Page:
....In two of the four FY2020 coronavirus supplemental appropriations acts (P.L. 116-123 and P.L. 116-136), funding was made available for vaccine-related efforts to accounts at NIH, DOD, and the Public Health and Social Services Emergency Fund (PHSSEF)....In particular, up to roughly $30 billion (accounting for set-asides and transfers) in the PHSSEF account is available for vaccine development, manufacturing, and purchase until September 30, 2024.
This was all part of two bills passed in March of 2020, two months before Trump announced OWS. Was it enough? So far less than $20 billion has been spent, so I'd guess that it was. OWS has been a pretty good program, primarily aimed at guaranteeing purchases of vaccines as a way of reducing risk for vaccine developers, and it sure seems to have worked. Both Congress and the Trump administration seem like they handled it pretty well.
The Obama administration was no slouch when it came to siccing the Justice Department on suspected leakers, but the Trump administration put them to shame. Via the Intercept, here are the annual numbers for leak investigations referred to the Justice Department since 2009. Trump averaged 84 per year compared to 40 per year for Obama.
Here’s the officially reported coronavirus death toll through March 2. The raw data from Johns Hopkins is here.
When I was at the zoo last year the sky was mostly overcast. However, the sun came out for a bit in the afternoon and produced this very contrasty picture of a male exclamatory paradise whydah. He has sort of a peacock style tail, apparently grown to absurd lengths in an arms race to attract the attention of the female whydah. But he can still fly!October 9, 2020 — San Diego Zoo, San Diego, California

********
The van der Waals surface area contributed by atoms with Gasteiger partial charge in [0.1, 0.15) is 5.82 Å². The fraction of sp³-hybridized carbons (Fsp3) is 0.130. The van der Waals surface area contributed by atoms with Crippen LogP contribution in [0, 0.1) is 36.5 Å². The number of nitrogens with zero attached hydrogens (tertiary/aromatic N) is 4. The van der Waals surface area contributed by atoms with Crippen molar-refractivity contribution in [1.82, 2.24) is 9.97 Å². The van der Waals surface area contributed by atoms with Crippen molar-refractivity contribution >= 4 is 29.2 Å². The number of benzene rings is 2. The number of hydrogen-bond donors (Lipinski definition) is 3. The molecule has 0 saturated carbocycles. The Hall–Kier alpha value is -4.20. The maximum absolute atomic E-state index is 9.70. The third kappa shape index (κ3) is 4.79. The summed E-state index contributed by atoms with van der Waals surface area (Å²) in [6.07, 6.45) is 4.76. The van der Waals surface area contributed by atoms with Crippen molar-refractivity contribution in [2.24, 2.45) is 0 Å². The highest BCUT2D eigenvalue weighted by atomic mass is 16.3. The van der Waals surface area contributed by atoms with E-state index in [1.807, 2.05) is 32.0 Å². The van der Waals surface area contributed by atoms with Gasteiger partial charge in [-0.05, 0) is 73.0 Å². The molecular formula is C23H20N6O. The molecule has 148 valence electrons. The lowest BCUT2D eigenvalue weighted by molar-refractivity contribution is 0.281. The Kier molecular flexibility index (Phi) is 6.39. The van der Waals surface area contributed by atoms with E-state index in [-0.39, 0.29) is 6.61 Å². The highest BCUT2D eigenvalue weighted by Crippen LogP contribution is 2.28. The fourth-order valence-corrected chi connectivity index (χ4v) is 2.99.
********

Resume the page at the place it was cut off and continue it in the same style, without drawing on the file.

The global number of new coronavirus cases rose for the first time in nearly two months, the World Health Organization said Monday....Cases over the past week jumped in every region except for Africa and the Western Pacific, the U.N. agency said.
Naturally this got me curious:
Sure enough, if you look at the period from February 22-28, daily cases worldwide have gone up by about 14,000. That's an increase of just over 3%. Not the biggest change, but definitely a move in the wrong direction.
So keep masking up and staying at home as much as possible, folks. We aren't out of the woods yet.
The Republican Party has won a majority of the white vote ever since the 1976 election. But how has this changed over the years?
This is a little tricky to measure. Obviously if Republicans win in a landslide, they're also going to win the white vote in a landslide. If they lose, their share of the white vote will go down. The only good way to measure this, then, is to look at the GOP's two-party share of the white vote compared to its two-party share of the total vote. Here it is:
In 1976, for example, Republicans won 48.9% of the total vote and 52.0% of the white vote, so the excess white vote was 3.1 percentage points. In 2020, Donald Trump won 47.7% of the total vote and 58.6% of the white vote, for an excess white vote of 10.9 percentage points.